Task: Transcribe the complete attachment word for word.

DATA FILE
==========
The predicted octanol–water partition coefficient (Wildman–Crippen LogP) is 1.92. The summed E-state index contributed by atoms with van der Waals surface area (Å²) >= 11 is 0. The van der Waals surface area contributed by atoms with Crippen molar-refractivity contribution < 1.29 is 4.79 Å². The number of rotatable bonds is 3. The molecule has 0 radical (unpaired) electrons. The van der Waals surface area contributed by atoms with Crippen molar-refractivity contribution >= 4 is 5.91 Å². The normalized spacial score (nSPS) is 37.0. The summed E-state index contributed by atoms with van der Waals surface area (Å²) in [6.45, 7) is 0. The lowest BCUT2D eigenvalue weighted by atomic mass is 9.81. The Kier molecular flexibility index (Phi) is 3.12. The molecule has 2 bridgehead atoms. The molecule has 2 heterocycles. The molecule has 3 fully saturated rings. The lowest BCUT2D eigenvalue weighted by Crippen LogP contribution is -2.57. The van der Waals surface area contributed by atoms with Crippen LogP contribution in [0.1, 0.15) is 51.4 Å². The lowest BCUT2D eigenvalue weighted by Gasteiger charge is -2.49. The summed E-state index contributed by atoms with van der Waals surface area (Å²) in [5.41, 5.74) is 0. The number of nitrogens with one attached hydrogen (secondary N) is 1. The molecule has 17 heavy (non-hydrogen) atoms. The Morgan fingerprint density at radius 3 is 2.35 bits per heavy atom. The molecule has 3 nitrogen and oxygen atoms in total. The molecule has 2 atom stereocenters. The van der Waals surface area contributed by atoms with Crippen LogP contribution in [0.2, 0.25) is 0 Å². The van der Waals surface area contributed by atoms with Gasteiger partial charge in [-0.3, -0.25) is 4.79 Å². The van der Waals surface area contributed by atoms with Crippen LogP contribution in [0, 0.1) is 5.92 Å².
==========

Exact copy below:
The predicted octanol–water partition coefficient (Wildman–Crippen LogP) is 1.92. The summed E-state index contributed by atoms with van der Waals surface area (Å²) >= 11 is 0. The van der Waals surface area contributed by atoms with Crippen molar-refractivity contribution < 1.29 is 4.79 Å². The number of rotatable bonds is 3. The molecule has 0 radical (unpaired) electrons. The van der Waals surface area contributed by atoms with Crippen molar-refractivity contribution >= 4 is 5.91 Å². The normalized spacial score (nSPS) is 37.0. The summed E-state index contributed by atoms with van der Waals surface area (Å²) in [6.45, 7) is 0. The lowest BCUT2D eigenvalue weighted by atomic mass is 9.81. The Kier molecular flexibility index (Phi) is 3.12. The molecule has 2 bridgehead atoms. The molecule has 2 heterocycles. The molecule has 3 fully saturated rings. The lowest BCUT2D eigenvalue weighted by Crippen LogP contribution is -2.57. The van der Waals surface area contributed by atoms with Crippen LogP contribution in [0.1, 0.15) is 51.4 Å². The lowest BCUT2D eigenvalue weighted by Gasteiger charge is -2.49. The summed E-state index contributed by atoms with van der Waals surface area (Å²) in [5.41, 5.74) is 0. The number of nitrogens with one attached hydrogen (secondary N) is 1. The molecule has 17 heavy (non-hydrogen) atoms. The Morgan fingerprint density at radius 3 is 2.35 bits per heavy atom. The molecule has 3 nitrogen and oxygen atoms in total. The molecule has 2 atom stereocenters. The van der Waals surface area contributed by atoms with Crippen LogP contribution in [0.2, 0.25) is 0 Å². The van der Waals surface area contributed by atoms with Gasteiger partial charge in [-0.3, -0.25) is 4.79 Å². The van der Waals surface area contributed by atoms with Crippen LogP contribution in [0, 0.1) is 5.92 Å².